Evaluating Boat Hulls
Mid Size Power Boats
A Guide for Discreminating Buyers
by David Pascoe
In the last chapter we discussed the basics of hull construction. In this one we'll take a look at some of the specific things you can do to evaluate boat hulls yourself.
While I don't propose to make a marine surveyor of you, I do wish to be able to arm you sufficiently that you can make intelligent choices about particular boats.
I recognize, of course, that some buyers will want to make very thorough inspections of their own, while others would probably prefer to leave all that to a surveyor, but there are advantages to performing at least rudimentary inspections of candidate boats yourself before making an offer and then going to survey with it.
The objective here is to get a better idea of the general construction and condition of the boat before you make an offer on it.
This mitigates the potential problem of making an offer, only to find out on survey that the boat was not as good as your first impression suggested.
This is a very common problem for most boat buyers, so it pays to make a careful inspection. All too often, boat shoppers concentrate only on the eye candy without taking a close critical look, later to be disappointed by the long list or problems that the surveyor hands them.
In most cases, you can avoid a surveyor's fee or two by reining in your enthusiasm and taking a critical look yourself. Even if you are buying a new boat, I recommend that you follow this process as you may very well turn up unexpected findings.
Probably the best way to handle this is to take a second look after you've seen the boat once already. The second time around you'll be in a better state of mind to make critical observations, whereas the first time around your concentration is focused mainly on whether this is the type of boat you want.
It is wise to attempt to obtain as much information as possible about the boat from the builder.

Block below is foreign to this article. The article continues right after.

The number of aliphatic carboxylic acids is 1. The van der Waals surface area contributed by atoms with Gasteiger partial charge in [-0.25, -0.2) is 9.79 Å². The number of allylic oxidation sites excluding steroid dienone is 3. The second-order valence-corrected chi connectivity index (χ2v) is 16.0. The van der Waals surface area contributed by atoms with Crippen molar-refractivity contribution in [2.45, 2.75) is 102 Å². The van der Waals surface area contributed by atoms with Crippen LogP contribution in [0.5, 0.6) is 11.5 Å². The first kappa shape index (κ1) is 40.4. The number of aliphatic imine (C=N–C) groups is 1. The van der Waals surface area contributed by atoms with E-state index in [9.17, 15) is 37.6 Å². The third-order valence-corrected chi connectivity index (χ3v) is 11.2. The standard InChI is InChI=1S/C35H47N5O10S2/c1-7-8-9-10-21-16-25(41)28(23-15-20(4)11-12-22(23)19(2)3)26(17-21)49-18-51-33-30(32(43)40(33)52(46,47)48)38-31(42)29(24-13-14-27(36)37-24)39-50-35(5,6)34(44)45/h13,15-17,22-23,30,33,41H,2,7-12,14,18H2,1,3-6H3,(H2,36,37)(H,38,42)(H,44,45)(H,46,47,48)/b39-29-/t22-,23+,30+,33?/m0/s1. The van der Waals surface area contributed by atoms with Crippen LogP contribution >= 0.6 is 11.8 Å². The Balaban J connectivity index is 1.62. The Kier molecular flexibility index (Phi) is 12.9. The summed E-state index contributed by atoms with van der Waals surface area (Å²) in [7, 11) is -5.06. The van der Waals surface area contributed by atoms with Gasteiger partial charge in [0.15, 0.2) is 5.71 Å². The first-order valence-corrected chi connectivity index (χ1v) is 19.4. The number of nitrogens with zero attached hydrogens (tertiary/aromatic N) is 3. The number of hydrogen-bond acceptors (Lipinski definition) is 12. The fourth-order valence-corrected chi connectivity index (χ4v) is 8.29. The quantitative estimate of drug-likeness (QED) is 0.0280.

This can often be accomplished by calling the builder, but this will work only for boats of fairly late vintage. It's usually easier to get answers from the larger builders than smaller ones. From Hatteras, for example, one can get the low down on virtually any boat since all their records are computerized. That won't be the case for most smaller boat builders.
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Table of Contents - Chapter 5
How to Determine the Presence
Examining the Bottom
Examining the Hull Sides
Deck Join Defects
Through Hull Fittings
Checking For Cabin Leaks
Aluminum Fuel Tanks
Black Iron Tanks
Stainless Steel Tanks
Aluminum Water Tanks
The Real Cause of Blisters
Pre 1996 Boats
Blisters on Used Boats
SummaryCopyright© 2003 David H. Pascoe
- A Guide to Discriminating Buyers
by David H. Pascoe
Publisher: D. H. Pascoe & Co., Inc.
David Pascoe - Biography
David Pascoe is a second generation marine surveyor in his family who began his surveying career at age 16 as an apprentice in 1965 as the era of wooden boats was drawing to a close.
Certified by the National Association of Marine Surveyors in 1972, he has conducted over 5,000 pre purchase surveys in addition to having conducted hundreds of boating accident investigations, including fires, sinkings, hull failures and machinery failure analysis.
Over forty years of knowledge and experience are brought to bear in following books. David Pascoe is the author of:
- "Mid Size Power Boats" (2003)
- "Buyers’ Guide to Outboard Boats" (2002)
- "Surveying Fiberglass Power Boats" (2001, 2nd Edition - 2005)
- "Marine Investigations" (2004).
In addition to readers in the United States, boaters and boat industry professionals worldwide from over 70 countries have purchased David Pascoe's books, since introduction of his first book in 2001.
In 2012, David Pascoe has retired from marine surveying business at age 65.
On November 23rd, 2018, David Pascoe has passed away at age 71.